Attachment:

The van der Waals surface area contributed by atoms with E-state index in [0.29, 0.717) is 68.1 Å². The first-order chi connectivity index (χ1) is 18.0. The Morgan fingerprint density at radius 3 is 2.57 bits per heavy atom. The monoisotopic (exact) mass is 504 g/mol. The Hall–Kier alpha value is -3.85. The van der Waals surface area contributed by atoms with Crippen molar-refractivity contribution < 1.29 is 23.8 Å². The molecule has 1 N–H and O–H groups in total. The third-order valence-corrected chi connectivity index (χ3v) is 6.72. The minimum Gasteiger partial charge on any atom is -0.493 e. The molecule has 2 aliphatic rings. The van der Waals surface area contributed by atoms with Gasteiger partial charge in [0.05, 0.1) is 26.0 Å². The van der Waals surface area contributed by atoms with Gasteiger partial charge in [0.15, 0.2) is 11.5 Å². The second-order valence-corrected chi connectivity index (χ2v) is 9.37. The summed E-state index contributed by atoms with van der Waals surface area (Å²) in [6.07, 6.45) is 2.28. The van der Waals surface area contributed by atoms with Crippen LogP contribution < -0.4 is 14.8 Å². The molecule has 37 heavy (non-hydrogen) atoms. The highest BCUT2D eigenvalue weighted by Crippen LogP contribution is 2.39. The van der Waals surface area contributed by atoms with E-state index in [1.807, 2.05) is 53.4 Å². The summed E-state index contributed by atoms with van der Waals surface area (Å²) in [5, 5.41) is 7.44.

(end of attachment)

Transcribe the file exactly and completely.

The van der Waals surface area contributed by atoms with E-state index in [0.29, 0.717) is 68.1 Å². The first-order chi connectivity index (χ1) is 18.0. The Morgan fingerprint density at radius 3 is 2.57 bits per heavy atom. The monoisotopic (exact) mass is 504 g/mol. The Hall–Kier alpha value is -3.85. The van der Waals surface area contributed by atoms with Crippen molar-refractivity contribution < 1.29 is 23.8 Å². The molecule has 1 N–H and O–H groups in total. The third-order valence-corrected chi connectivity index (χ3v) is 6.72. The minimum Gasteiger partial charge on any atom is -0.493 e. The molecule has 2 aliphatic rings. The van der Waals surface area contributed by atoms with Gasteiger partial charge in [0.05, 0.1) is 26.0 Å². The van der Waals surface area contributed by atoms with Gasteiger partial charge in [0.15, 0.2) is 11.5 Å². The second-order valence-corrected chi connectivity index (χ2v) is 9.37. The summed E-state index contributed by atoms with van der Waals surface area (Å²) in [6.07, 6.45) is 2.28. The van der Waals surface area contributed by atoms with Crippen LogP contribution < -0.4 is 14.8 Å². The molecule has 37 heavy (non-hydrogen) atoms. The highest BCUT2D eigenvalue weighted by Crippen LogP contribution is 2.39. The van der Waals surface area contributed by atoms with E-state index in [1.807, 2.05) is 53.4 Å². The summed E-state index contributed by atoms with van der Waals surface area (Å²) in [5, 5.41) is 7.44.